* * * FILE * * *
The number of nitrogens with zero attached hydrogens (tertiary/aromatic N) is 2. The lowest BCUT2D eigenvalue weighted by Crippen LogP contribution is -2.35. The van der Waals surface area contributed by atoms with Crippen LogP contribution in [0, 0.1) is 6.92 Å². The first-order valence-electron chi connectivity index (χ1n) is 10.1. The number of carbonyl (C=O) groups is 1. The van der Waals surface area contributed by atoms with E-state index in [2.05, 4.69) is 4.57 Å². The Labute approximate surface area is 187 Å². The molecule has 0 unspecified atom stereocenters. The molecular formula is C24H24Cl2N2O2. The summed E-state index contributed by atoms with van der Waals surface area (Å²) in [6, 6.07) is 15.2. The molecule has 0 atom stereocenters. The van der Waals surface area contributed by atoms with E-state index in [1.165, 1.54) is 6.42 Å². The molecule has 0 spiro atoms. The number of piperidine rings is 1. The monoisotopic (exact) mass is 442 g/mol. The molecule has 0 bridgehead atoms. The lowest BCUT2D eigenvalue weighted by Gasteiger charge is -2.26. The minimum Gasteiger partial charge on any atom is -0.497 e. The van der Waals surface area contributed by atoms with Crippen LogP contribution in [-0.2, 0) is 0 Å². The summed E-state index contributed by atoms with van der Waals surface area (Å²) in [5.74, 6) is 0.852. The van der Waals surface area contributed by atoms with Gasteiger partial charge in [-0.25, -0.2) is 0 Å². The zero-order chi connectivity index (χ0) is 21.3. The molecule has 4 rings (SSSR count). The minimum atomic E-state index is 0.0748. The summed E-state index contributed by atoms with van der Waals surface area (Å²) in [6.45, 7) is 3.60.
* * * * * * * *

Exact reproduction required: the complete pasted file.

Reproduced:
The number of nitrogens with zero attached hydrogens (tertiary/aromatic N) is 2. The lowest BCUT2D eigenvalue weighted by Crippen LogP contribution is -2.35. The van der Waals surface area contributed by atoms with Crippen LogP contribution in [0, 0.1) is 6.92 Å². The first-order valence-electron chi connectivity index (χ1n) is 10.1. The number of carbonyl (C=O) groups is 1. The van der Waals surface area contributed by atoms with E-state index in [2.05, 4.69) is 4.57 Å². The Labute approximate surface area is 187 Å². The molecule has 0 unspecified atom stereocenters. The molecular formula is C24H24Cl2N2O2. The summed E-state index contributed by atoms with van der Waals surface area (Å²) in [6, 6.07) is 15.2. The molecule has 0 atom stereocenters. The van der Waals surface area contributed by atoms with E-state index in [1.165, 1.54) is 6.42 Å². The molecule has 0 spiro atoms. The number of piperidine rings is 1. The monoisotopic (exact) mass is 442 g/mol. The molecule has 0 bridgehead atoms. The lowest BCUT2D eigenvalue weighted by Gasteiger charge is -2.26. The minimum Gasteiger partial charge on any atom is -0.497 e. The van der Waals surface area contributed by atoms with Crippen LogP contribution in [-0.2, 0) is 0 Å². The summed E-state index contributed by atoms with van der Waals surface area (Å²) in [5.74, 6) is 0.852. The van der Waals surface area contributed by atoms with Gasteiger partial charge in [-0.25, -0.2) is 0 Å². The zero-order chi connectivity index (χ0) is 21.3. The molecule has 4 rings (SSSR count). The minimum atomic E-state index is 0.0748. The summed E-state index contributed by atoms with van der Waals surface area (Å²) in [6.45, 7) is 3.60.